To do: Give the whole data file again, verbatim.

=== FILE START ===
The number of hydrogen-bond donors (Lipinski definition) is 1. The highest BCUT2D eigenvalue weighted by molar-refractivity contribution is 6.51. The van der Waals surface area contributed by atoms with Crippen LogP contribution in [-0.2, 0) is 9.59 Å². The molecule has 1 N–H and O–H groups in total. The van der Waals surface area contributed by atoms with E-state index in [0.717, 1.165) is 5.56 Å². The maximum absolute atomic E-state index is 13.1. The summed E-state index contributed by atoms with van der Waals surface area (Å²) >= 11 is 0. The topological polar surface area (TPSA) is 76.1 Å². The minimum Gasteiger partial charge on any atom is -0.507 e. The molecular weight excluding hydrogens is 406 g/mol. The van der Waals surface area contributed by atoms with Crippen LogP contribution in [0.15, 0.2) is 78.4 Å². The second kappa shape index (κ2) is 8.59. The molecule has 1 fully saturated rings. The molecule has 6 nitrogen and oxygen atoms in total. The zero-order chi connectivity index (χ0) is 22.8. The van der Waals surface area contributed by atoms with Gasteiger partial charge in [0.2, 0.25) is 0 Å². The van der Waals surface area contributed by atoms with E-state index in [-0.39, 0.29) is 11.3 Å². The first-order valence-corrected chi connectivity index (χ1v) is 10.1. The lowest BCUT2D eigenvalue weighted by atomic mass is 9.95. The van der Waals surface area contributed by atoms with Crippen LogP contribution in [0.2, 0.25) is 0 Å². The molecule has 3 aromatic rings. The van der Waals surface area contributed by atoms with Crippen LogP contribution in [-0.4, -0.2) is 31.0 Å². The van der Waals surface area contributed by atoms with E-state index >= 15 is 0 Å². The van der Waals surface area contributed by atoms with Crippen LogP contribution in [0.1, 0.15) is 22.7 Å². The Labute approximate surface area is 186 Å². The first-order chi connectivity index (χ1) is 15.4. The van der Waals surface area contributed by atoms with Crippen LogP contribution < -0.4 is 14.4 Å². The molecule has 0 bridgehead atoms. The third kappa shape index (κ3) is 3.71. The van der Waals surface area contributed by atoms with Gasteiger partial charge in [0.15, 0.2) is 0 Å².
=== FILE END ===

The number of hydrogen-bond donors (Lipinski definition) is 1. The highest BCUT2D eigenvalue weighted by molar-refractivity contribution is 6.51. The van der Waals surface area contributed by atoms with Crippen LogP contribution in [-0.2, 0) is 9.59 Å². The molecule has 1 N–H and O–H groups in total. The van der Waals surface area contributed by atoms with E-state index in [0.717, 1.165) is 5.56 Å². The maximum absolute atomic E-state index is 13.1. The summed E-state index contributed by atoms with van der Waals surface area (Å²) >= 11 is 0. The topological polar surface area (TPSA) is 76.1 Å². The minimum Gasteiger partial charge on any atom is -0.507 e. The molecular weight excluding hydrogens is 406 g/mol. The van der Waals surface area contributed by atoms with Crippen LogP contribution in [0.15, 0.2) is 78.4 Å². The second kappa shape index (κ2) is 8.59. The molecule has 1 fully saturated rings. The molecule has 6 nitrogen and oxygen atoms in total. The zero-order chi connectivity index (χ0) is 22.8. The van der Waals surface area contributed by atoms with Gasteiger partial charge in [0.2, 0.25) is 0 Å². The van der Waals surface area contributed by atoms with E-state index in [-0.39, 0.29) is 11.3 Å². The first-order valence-corrected chi connectivity index (χ1v) is 10.1. The lowest BCUT2D eigenvalue weighted by atomic mass is 9.95. The van der Waals surface area contributed by atoms with Crippen LogP contribution in [0.2, 0.25) is 0 Å². The molecule has 3 aromatic rings. The van der Waals surface area contributed by atoms with Crippen LogP contribution in [-0.4, -0.2) is 31.0 Å². The van der Waals surface area contributed by atoms with E-state index >= 15 is 0 Å². The van der Waals surface area contributed by atoms with Crippen LogP contribution in [0.1, 0.15) is 22.7 Å². The Labute approximate surface area is 186 Å². The first-order chi connectivity index (χ1) is 15.4. The van der Waals surface area contributed by atoms with Crippen LogP contribution < -0.4 is 14.4 Å². The molecule has 0 bridgehead atoms. The third kappa shape index (κ3) is 3.71. The van der Waals surface area contributed by atoms with Gasteiger partial charge in [0.15, 0.2) is 0 Å².